A Communal Wild Conservancy(or Community Conservancy) is a collaboration of farms, wildlife reserves, and landscapes brought together to create a sustainable, resilient conservation economy. We work to identify fragmented landscapes that have the potential to become integrated Conservation Economy units and bring stakeholders together under a common vision. Our mission is to create a sustainable, resilient conservation economy on these CWC’s, with a focus on respectful, restorative engagement, based on shared resources, responsibilities and revenues.
Building on our existing relationships, and observing the calamities of failed community projects, not just in South Africa, but all over the world, we seek an alternative to the modus operandi of the past 100 years. We recognize that the notion of Wilderness, brought to popularity by John Muir at the turn of the 20th century, whilst noble in theory, has by its definition, deliberately disconnected indigenous communities in the process.
We initially identify fragmented landscapes that have the potential to become Communal Wild Conservancies. A process of engagement by our Communal Planning Units(CPU)** then develops a Comprehensive Communal Plan which provides a spatial development framework and land use plan for the establishment of going concern Conservation Economy businesses. Many of these parcels of land have been operating independently of each other, environmentally, socially, economically and ecologically. Bringing them together to operate as a single unified business entity means the sum of the parts is greater than the whole, and provides crucial economies of scale.
**Our CPU’s adopt a highly consultative, participatory, co-creative, poly centric and co-operative approach when interacting with rural African communities that are based in wilderness areas that are located nearby or in direct contact with national parks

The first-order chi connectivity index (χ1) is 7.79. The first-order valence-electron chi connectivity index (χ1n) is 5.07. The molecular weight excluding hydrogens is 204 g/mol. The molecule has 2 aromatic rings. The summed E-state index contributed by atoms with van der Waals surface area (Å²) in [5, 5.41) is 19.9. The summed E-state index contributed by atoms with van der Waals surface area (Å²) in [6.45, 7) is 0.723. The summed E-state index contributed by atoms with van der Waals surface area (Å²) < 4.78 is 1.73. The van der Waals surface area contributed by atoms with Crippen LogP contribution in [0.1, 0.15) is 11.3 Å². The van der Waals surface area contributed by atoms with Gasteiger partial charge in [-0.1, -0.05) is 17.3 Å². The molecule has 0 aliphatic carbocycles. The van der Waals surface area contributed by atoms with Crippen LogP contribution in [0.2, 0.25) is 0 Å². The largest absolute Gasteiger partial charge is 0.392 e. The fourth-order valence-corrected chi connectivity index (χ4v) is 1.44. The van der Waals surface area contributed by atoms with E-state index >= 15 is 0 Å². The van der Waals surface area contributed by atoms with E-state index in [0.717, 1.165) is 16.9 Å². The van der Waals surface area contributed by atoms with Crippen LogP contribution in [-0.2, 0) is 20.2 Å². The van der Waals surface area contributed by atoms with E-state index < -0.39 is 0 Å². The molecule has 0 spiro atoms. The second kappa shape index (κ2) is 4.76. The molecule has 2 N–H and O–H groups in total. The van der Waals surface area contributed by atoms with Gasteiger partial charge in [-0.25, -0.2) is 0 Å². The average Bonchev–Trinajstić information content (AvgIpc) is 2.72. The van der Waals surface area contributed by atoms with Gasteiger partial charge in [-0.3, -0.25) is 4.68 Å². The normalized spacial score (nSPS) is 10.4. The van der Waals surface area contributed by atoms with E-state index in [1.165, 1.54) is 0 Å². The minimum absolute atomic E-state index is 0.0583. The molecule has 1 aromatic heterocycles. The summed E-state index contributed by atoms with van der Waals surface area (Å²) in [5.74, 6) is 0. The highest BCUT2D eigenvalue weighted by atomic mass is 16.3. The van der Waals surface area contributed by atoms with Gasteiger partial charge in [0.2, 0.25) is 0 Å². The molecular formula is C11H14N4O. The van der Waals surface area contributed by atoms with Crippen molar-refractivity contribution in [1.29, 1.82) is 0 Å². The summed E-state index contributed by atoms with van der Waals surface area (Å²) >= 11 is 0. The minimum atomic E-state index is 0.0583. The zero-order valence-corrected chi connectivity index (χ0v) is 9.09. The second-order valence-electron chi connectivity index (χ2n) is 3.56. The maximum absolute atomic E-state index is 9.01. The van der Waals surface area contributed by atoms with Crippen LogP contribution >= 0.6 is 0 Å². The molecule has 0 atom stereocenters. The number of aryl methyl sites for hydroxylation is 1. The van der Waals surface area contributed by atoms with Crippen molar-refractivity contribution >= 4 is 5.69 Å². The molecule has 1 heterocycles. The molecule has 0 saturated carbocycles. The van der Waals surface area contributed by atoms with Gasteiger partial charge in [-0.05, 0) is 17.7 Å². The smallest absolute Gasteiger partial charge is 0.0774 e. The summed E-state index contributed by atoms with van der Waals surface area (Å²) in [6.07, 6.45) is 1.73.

They understand the local culture and needs of the communities it engages with and aims to break down barriers such as mistrust and gatekeeping which often stand in the way of conservation projects being able to be successfully implemented, and in doing so, paving the way for future much needed conservation driven development and investment
To continue to operate in the manner in which we have, establishing game and wildlife reserves, excluding communities and reducing them to wage earners, without addressing underlying societal, cultural and pressing economic and ecological issues will only exacerbate the status quo, leading to more conflict and greater destruction of the natural capital.
To resolve conflict requires an approach that is inclusive, meets expectations of all parties and creates an environment that is able to provide for current and future generations.
This approach is a particularly focused strategy to reduce risk in a critical industry, the Conservation Sector, and level the playing fields for all participants in a transparent and equitable manner.
African Conservancies has already identified 6 million hectares of landscapes, with a focus on communal reserves adjoining protected areas and reserves in Sub-Saharan Africa.